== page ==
Last Updated on May 7, 2015, by eNotes Editorial. Word Count: 468
The narrator announces the screening of a foreign art film at a festival. The film challenges the audience in several ways; it is shot in black and white, with unpredictable light values, so that it often appears as a negative. Shades of gray are rarely used, and the narrator speculates...
(The entire section contains 468 words.)
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The narrator announces the screening of a foreign art film at a festival. The film challenges the audience in several ways; it is shot in black and white, with unpredictable light values, so that it often appears as a negative. Shades of gray are rarely used, and the narrator speculates that in the tropical country where the film was made, everything is vibrantly colored so that “even vanilla ice cream is robin’s-egg blue.” Black, white, and especially gray are colors that the narrator apparently associates with the West, industrialized Europe and the United States.
The film’s “only acknowledged influence” is an obscure poem by Victor Guzman, “the late surrealist dentist of Chilpancingo” in Mexico. Guzman’s poem “Laughing Gas” has given the director his inspiration for its one source of color, that of tongues. Eventually, the narrator says, the screen becomes “nearly technicolor with tongues.”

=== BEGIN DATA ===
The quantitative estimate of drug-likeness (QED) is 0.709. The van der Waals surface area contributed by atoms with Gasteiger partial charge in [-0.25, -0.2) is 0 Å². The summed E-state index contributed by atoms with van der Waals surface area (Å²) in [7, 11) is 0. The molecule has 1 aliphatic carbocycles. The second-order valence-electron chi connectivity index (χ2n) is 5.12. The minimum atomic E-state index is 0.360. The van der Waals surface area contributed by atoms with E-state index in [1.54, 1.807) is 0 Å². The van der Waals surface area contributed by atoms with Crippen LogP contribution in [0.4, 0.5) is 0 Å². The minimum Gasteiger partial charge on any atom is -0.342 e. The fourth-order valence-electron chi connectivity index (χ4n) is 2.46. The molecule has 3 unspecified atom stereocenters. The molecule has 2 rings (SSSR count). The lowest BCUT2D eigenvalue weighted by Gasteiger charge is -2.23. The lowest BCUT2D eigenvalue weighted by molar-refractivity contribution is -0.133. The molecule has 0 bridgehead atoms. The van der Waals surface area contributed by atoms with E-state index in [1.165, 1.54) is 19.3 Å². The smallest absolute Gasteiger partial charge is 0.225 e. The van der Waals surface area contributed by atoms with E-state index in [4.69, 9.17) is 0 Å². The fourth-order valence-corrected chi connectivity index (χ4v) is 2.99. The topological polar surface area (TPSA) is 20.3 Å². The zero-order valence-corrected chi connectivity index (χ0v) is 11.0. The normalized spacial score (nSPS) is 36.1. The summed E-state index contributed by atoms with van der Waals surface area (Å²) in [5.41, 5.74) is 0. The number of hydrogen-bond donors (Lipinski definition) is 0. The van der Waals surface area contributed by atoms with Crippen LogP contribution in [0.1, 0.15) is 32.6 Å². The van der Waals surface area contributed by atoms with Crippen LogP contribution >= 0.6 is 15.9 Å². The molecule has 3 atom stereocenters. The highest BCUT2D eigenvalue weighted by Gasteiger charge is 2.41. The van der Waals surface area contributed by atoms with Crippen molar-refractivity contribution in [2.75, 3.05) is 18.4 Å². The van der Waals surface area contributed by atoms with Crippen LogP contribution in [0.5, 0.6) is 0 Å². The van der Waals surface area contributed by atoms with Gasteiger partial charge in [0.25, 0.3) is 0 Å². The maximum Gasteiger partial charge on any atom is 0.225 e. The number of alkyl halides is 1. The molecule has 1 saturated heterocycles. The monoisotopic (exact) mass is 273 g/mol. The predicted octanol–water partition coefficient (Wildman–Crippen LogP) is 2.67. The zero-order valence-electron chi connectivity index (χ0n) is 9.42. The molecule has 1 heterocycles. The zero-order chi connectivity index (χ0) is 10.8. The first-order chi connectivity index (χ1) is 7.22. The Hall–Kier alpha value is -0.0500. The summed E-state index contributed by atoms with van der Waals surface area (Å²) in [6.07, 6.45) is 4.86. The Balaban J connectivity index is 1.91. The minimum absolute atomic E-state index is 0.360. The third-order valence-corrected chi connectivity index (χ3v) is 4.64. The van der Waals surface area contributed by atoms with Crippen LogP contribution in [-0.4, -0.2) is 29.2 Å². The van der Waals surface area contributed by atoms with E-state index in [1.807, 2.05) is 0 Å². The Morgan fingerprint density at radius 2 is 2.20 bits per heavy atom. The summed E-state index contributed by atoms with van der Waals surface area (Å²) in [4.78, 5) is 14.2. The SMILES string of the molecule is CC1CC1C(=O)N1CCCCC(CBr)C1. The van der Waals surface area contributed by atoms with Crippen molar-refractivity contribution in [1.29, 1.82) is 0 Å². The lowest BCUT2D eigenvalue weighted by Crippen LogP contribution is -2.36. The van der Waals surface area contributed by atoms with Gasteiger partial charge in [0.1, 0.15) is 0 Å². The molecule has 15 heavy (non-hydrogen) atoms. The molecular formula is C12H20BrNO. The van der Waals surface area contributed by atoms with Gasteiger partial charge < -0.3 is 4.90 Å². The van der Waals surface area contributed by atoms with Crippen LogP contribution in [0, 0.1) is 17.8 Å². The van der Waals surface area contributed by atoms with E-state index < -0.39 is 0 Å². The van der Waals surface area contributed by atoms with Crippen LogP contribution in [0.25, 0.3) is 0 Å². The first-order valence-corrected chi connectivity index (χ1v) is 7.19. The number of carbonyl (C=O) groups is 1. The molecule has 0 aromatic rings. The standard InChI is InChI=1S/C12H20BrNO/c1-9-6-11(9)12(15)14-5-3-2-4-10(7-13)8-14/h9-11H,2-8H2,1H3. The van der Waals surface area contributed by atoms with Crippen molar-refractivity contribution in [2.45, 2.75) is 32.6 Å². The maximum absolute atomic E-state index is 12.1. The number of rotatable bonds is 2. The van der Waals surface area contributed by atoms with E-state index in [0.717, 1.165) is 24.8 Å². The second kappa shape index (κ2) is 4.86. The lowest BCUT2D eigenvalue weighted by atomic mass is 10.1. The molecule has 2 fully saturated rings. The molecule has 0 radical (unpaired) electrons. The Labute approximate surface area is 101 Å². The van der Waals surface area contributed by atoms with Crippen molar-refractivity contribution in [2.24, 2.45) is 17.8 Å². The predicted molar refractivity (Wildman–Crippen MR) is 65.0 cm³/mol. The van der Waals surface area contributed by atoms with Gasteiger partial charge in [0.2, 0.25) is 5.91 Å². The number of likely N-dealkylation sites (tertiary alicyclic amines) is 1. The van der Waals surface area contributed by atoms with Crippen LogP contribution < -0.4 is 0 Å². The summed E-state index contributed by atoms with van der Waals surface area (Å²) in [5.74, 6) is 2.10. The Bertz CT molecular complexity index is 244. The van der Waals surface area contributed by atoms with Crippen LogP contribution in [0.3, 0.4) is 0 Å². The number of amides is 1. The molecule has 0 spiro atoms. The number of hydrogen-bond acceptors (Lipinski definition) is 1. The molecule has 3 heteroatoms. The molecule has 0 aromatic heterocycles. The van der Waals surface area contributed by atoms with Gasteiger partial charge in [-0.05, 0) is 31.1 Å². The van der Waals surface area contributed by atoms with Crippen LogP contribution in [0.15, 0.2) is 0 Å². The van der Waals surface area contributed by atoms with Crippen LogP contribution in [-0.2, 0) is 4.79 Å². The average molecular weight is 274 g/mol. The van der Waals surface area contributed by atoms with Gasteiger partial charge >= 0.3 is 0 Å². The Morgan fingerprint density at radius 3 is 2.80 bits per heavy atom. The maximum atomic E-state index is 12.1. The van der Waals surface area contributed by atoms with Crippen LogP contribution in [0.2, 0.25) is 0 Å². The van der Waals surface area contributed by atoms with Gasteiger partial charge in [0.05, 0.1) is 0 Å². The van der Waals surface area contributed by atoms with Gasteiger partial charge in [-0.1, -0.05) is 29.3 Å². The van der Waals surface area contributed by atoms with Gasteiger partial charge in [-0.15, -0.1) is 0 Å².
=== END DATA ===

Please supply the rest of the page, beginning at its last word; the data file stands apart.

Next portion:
Although the narrator describes the violent film—which tells of a failed guerrilla revolt against an oppressive military regime aided by the Central Intelligence Agency (CIA)—in some detail, it apparently has no plot. The most lurid moment of violence concerns the tearing out of the prisoners’ tongues when they refuse to talk. The tongues, which bleed in various colors, are kept in a coffee can on the brutal colonel’s desk. A young private vomits as he buries the can the next morning, and then the sound diminishes until it is reduced to the noise of the projector. Then fragmented subtitles race past, followed by freeze-frames of photos of the poor and of tourists, then shots of churches and universities with occasionally legible subtitles flashing political messages, such as “Where there is no freedom words fill the mouth with blood.” Following what seems to be blurred documentary footage of violent scenes, during which the metallic background noise increases to a screech, the film apparently ends with another subtitle: “Even the hanged have no tongues to protrude!”
As the lights then go on, the stunned audience reacts in various ways, many applauding as if they have seen live theater. The narrator then predicts the critical reaction to the film, which is generally favorable but clichéd: “Uncompromisingly powerful, it demands to be seen” (from The Village Voice). The audience leaves as a final image appears on the screen behind them, “of an indigo tongue working at a husk of popcorn stuck in a gold-capped molar.” In effect, the audience is presented with an “inside” image of a member of the audience doing something banal, despite the horror he or she has just witnessed. The film’s credits list the actors, writers, director, and others, expanding to include the soldiers, students, and peasants actually involved in the world of the oppressive regime, the audience, and even “the myriad names of the dead.”